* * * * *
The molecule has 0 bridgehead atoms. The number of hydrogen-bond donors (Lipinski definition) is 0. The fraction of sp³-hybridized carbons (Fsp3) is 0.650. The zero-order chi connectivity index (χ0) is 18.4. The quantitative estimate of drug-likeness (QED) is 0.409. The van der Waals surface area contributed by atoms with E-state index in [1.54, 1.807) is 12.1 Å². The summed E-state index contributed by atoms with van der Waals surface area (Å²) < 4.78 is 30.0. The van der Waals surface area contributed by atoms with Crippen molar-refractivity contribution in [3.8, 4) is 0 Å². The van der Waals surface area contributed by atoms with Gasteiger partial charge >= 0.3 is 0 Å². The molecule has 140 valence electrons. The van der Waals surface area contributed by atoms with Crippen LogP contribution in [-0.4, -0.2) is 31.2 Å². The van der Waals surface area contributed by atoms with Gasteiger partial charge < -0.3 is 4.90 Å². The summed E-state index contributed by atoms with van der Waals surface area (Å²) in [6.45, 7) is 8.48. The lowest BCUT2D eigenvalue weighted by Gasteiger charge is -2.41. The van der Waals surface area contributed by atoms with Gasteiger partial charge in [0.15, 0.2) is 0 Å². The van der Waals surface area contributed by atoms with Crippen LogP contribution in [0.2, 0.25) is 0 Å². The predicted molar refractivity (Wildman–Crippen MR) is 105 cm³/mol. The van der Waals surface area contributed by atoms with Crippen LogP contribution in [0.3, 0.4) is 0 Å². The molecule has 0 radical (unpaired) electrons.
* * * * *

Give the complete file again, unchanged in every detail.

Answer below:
The molecule has 0 bridgehead atoms. The number of hydrogen-bond donors (Lipinski definition) is 0. The fraction of sp³-hybridized carbons (Fsp3) is 0.650. The zero-order chi connectivity index (χ0) is 18.4. The quantitative estimate of drug-likeness (QED) is 0.409. The van der Waals surface area contributed by atoms with E-state index in [1.54, 1.807) is 12.1 Å². The summed E-state index contributed by atoms with van der Waals surface area (Å²) < 4.78 is 30.0. The van der Waals surface area contributed by atoms with Crippen molar-refractivity contribution in [3.8, 4) is 0 Å². The van der Waals surface area contributed by atoms with Gasteiger partial charge >= 0.3 is 0 Å². The molecule has 140 valence electrons. The van der Waals surface area contributed by atoms with Crippen LogP contribution in [-0.4, -0.2) is 31.2 Å². The van der Waals surface area contributed by atoms with Gasteiger partial charge < -0.3 is 4.90 Å². The summed E-state index contributed by atoms with van der Waals surface area (Å²) in [6.45, 7) is 8.48. The lowest BCUT2D eigenvalue weighted by Gasteiger charge is -2.41. The van der Waals surface area contributed by atoms with Gasteiger partial charge in [0.15, 0.2) is 0 Å². The van der Waals surface area contributed by atoms with Crippen LogP contribution in [0.2, 0.25) is 0 Å². The predicted molar refractivity (Wildman–Crippen MR) is 105 cm³/mol. The van der Waals surface area contributed by atoms with Crippen LogP contribution in [0.3, 0.4) is 0 Å². The molecule has 0 radical (unpaired) electrons.